Gene editing rules could be relaxed in UK under proposed law change
Kitty Logan in Norwich

Rows of red, juicy tomatoes are ripening in a warm greenhouse in the summer sun. But these are no ordinary tomato plants. They have had Vitamin D added by a gene editing process. 

Chinese plant scientist Jie Li is working to develop this new technology during special trials at the John Innes Centre, a plant research facility in the eastern English city of Norwich. 

She says these vitamin-enriched tomatoes could help solve a global problem of Vitamin D deficiency: "I'm quite excited about the Vitamin D tomatoes. First of all, it provides a dietary source as a food source of Vitamin D, which is a vegan friendly and plant-based vitamin D source."


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Tomato plants naturally have the basis for low levels of Vitamin D, but scientists at the John Innes Centre have learned how to boost it in the fruit itself. 

"By using gene editing we precisely switch off one gene which converts the D3 to other monikers in the plants," says Li. "By doing so, we are able to accumulate provision of D3 in tomatoes."

Gene-edited tomato plant leaves are high in Vitamin D too, with the potential to be used to produce food supplements. 

The center is also conducting trials on wheat, aiming to develop strains resistant to conditions such as the extreme heat which the UK has recently experienced and in the hope these could one day help overcome some of the global food issues linked to climate change.

The UK government wants to support further gene editing research and and has proposed a bill which would deregulate existing, more restrictive, EU laws on gene editing crops. 

The bill, if passed by Parliament, would allow more extensive development of gene edited plants, giving scientists greater freedom to develop ideas.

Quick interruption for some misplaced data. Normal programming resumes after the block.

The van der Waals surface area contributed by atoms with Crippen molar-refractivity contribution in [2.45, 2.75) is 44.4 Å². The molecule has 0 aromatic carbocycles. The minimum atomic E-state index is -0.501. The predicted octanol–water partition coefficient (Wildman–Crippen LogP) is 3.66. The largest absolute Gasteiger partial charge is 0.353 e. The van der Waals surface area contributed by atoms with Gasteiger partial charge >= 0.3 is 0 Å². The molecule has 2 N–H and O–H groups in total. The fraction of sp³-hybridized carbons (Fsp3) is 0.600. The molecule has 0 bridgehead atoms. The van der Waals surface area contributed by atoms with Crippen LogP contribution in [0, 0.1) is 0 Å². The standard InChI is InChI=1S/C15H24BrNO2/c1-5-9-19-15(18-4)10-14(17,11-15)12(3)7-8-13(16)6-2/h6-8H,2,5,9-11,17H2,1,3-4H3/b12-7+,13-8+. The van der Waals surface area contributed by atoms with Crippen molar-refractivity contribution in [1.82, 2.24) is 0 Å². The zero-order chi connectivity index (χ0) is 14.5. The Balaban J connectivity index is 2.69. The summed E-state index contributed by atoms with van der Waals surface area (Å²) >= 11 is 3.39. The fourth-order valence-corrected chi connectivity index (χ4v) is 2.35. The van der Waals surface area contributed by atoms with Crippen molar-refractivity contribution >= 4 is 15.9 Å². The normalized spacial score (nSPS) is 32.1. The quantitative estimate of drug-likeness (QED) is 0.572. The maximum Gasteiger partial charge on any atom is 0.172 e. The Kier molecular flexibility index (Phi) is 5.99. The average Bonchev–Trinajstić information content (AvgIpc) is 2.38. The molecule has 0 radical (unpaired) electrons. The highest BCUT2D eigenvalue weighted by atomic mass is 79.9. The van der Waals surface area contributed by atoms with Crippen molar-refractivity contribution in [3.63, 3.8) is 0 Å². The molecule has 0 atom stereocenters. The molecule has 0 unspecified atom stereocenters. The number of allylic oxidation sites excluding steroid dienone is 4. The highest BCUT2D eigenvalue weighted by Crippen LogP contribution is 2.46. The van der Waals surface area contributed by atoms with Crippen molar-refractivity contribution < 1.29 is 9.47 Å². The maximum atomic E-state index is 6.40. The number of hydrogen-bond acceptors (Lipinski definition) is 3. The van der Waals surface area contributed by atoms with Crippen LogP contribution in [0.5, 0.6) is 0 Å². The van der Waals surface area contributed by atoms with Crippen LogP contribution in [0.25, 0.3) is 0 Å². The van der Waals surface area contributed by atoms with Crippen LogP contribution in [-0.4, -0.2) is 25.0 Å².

Gene-editing opposition  

But not everyone backs gene editing. A recent government poll showed over a third of the British public found the process unacceptable. 

"All of the concerns that we have about first-generation GM are being repeated with the so-called gene edited GMO," said Liz O'Neill, Director of GM Freeze, a campaign group opposed to the proposed change in gene editing law, 

"So, there are some new techniques, but it's the same model, the same idea that you can create a super crop that is going to solve the world’s problems overnight.

GM Freeze has concerns about insufficient labelling and controls.

"What the government is proposing is a mass deregulation," says O'Neill. "So that's the removal of independent safety checks, and removal of traceability, so these GMOs will be let out into the environment with no control and no monitoring whatsoever."

The UK government says it's committed to high food safety standards and assures there would be no health risk. But if the existing legislation does change, gene edited tomatoes could be on supermarket shelves in around two years' time. 

The  test then will be whether the consumer would choose to buy them. 

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